The Earth's climate becoming warmer is contributing to a longer vegetation period, while climate change will also cause more extreme conditions for agriculture, such as longer droughts, Ülo Niinemets, head of the Estonian University of Life Sciences' plant production and biology department told the "Terevisioon" morning show on Thursday.
Niinemets said that while climate change will not contribute heavily to the average temperature rising, the vegetation period for plants will be longer. "Spring will start sooner and autumn later, whereas winters are believed to see the greatest temperature rise. Summers will perhaps not become that much hotter," Niinemets said.
The scientist described a longer vegetation period as a positive phenomenon for agriculture as new crops could still be sowed after the winter crop harvest and harvested before autumn, giving farmers two annual harvests. "We will never have four annual harvests, like in Egypt," Niinemets said.
Climate change could create more extreme conditions, such as longer drought periods. "The risks will grow. Agriculture is a risky field to begin with. Climate varying from one year to the next is problematic," the researcher said.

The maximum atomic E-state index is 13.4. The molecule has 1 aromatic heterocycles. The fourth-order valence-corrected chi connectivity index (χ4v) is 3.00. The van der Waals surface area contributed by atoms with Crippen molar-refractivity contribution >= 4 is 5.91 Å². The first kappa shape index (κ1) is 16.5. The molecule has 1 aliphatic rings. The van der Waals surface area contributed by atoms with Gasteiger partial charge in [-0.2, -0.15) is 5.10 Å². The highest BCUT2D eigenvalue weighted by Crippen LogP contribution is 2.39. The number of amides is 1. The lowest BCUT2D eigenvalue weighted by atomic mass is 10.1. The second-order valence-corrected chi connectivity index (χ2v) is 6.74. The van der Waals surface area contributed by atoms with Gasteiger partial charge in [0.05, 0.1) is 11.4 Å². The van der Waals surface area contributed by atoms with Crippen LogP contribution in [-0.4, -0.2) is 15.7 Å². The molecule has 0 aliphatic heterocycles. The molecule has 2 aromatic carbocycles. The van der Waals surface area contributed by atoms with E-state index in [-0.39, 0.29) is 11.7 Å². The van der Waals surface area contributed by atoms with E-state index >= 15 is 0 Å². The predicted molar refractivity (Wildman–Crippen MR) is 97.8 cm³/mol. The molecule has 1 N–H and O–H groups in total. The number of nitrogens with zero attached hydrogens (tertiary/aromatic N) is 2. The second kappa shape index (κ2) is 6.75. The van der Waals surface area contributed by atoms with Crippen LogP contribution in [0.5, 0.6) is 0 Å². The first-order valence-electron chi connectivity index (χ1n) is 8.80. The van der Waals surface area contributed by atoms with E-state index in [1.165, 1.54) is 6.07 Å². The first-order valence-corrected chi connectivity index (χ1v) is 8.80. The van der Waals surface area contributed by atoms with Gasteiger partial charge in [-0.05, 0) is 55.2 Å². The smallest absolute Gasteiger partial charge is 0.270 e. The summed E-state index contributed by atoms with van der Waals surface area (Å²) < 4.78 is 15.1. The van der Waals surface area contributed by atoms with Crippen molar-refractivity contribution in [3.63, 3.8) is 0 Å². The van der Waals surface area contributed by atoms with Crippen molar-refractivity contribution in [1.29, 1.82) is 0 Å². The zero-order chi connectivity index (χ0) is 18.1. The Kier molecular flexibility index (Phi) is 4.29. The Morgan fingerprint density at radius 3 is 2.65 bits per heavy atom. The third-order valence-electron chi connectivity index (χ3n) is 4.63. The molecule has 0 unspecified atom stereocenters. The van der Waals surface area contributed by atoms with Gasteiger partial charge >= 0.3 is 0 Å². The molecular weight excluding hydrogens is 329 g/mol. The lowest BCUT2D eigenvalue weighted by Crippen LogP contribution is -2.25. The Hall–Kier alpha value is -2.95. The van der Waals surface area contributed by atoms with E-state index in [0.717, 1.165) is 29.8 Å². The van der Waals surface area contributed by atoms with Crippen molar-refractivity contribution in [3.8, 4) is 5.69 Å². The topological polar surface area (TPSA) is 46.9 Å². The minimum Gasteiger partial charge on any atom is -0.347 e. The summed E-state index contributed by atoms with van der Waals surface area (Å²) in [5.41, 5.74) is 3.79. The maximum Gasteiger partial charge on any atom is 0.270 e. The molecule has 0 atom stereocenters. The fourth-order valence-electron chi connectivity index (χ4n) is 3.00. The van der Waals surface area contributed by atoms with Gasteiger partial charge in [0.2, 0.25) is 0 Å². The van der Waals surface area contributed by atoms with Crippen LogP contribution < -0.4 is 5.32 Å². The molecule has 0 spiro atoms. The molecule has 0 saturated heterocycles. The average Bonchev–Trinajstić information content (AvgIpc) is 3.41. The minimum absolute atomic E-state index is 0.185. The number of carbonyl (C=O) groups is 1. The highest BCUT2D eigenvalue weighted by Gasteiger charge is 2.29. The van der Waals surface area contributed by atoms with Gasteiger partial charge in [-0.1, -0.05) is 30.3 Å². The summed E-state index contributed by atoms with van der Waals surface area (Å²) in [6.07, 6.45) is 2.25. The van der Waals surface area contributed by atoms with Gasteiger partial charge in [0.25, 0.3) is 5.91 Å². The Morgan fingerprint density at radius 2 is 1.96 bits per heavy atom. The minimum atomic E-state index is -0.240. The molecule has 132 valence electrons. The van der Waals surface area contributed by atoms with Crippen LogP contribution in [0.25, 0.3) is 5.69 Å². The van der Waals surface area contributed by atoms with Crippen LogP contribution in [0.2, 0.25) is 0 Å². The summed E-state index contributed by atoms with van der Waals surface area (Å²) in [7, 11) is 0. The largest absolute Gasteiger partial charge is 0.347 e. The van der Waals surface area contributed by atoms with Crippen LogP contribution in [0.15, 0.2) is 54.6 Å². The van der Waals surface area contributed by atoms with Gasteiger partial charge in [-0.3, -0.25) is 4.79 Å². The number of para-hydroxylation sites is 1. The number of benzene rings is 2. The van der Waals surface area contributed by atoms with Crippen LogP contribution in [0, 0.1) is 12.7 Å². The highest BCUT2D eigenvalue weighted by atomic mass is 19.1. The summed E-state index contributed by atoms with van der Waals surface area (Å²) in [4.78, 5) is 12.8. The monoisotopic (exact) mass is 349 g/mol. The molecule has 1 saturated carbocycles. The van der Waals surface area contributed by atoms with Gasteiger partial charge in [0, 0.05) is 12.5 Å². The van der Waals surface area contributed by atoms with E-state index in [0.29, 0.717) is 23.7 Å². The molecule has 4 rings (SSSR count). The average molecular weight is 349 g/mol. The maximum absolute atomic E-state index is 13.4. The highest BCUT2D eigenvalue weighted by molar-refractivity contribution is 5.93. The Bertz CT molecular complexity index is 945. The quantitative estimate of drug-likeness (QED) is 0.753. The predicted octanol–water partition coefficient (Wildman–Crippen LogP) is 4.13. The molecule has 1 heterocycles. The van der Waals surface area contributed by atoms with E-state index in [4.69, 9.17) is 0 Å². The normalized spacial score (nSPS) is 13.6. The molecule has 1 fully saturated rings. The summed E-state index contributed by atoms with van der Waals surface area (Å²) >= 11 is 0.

The climate becoming warmer might also favor species who currently do not live as far north, Niinemets explained. "The pressure seems to be growing, all manner of pest insects, pathogenic fungi and bacteria keep inching closer," he said.
People moving also affects the spread of seeds and pathogens. "We have a lot of plant diseases that are originally from the Far East. It would have taken them centuries to reach Estonia naturally or perhaps they would never have moved here, but because of movement of people, services and food, they have arrived very quickly," Niinemets said.
Editor: Marcus Turovski